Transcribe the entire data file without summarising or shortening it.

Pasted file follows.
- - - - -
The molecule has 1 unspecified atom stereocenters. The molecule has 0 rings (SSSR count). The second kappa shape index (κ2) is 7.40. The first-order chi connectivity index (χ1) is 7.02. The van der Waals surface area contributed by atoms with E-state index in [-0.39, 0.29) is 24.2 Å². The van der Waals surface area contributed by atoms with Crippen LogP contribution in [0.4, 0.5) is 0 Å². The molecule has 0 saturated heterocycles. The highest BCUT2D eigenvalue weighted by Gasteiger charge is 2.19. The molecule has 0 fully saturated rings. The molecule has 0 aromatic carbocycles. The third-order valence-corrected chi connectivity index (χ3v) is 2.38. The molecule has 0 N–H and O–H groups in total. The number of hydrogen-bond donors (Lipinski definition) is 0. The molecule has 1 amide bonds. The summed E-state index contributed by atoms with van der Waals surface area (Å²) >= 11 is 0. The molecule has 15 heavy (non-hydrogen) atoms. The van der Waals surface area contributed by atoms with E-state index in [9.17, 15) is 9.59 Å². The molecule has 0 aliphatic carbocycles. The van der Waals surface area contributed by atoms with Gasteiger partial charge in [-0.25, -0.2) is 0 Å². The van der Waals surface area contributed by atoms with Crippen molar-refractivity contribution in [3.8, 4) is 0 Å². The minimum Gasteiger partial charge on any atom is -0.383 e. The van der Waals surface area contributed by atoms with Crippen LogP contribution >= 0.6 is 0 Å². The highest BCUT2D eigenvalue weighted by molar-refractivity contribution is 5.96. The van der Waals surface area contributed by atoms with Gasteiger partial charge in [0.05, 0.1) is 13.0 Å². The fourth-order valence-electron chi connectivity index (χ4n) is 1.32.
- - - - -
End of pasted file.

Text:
The molecule has 1 unspecified atom stereocenters. The molecule has 0 rings (SSSR count). The second kappa shape index (κ2) is 7.40. The first-order chi connectivity index (χ1) is 7.02. The van der Waals surface area contributed by atoms with E-state index in [-0.39, 0.29) is 24.2 Å². The van der Waals surface area contributed by atoms with Crippen LogP contribution in [0.4, 0.5) is 0 Å². The molecule has 0 saturated heterocycles. The highest BCUT2D eigenvalue weighted by Gasteiger charge is 2.19. The molecule has 0 fully saturated rings. The molecule has 0 aromatic carbocycles. The third-order valence-corrected chi connectivity index (χ3v) is 2.38. The molecule has 0 N–H and O–H groups in total. The number of hydrogen-bond donors (Lipinski definition) is 0. The molecule has 1 amide bonds. The summed E-state index contributed by atoms with van der Waals surface area (Å²) >= 11 is 0. The molecule has 15 heavy (non-hydrogen) atoms. The van der Waals surface area contributed by atoms with E-state index in [9.17, 15) is 9.59 Å². The molecule has 0 aliphatic carbocycles. The van der Waals surface area contributed by atoms with Gasteiger partial charge in [-0.25, -0.2) is 0 Å². The van der Waals surface area contributed by atoms with Crippen molar-refractivity contribution in [3.8, 4) is 0 Å². The minimum Gasteiger partial charge on any atom is -0.383 e. The van der Waals surface area contributed by atoms with Crippen LogP contribution >= 0.6 is 0 Å². The highest BCUT2D eigenvalue weighted by molar-refractivity contribution is 5.96. The van der Waals surface area contributed by atoms with Gasteiger partial charge in [0.05, 0.1) is 13.0 Å². The fourth-order valence-electron chi connectivity index (χ4n) is 1.32.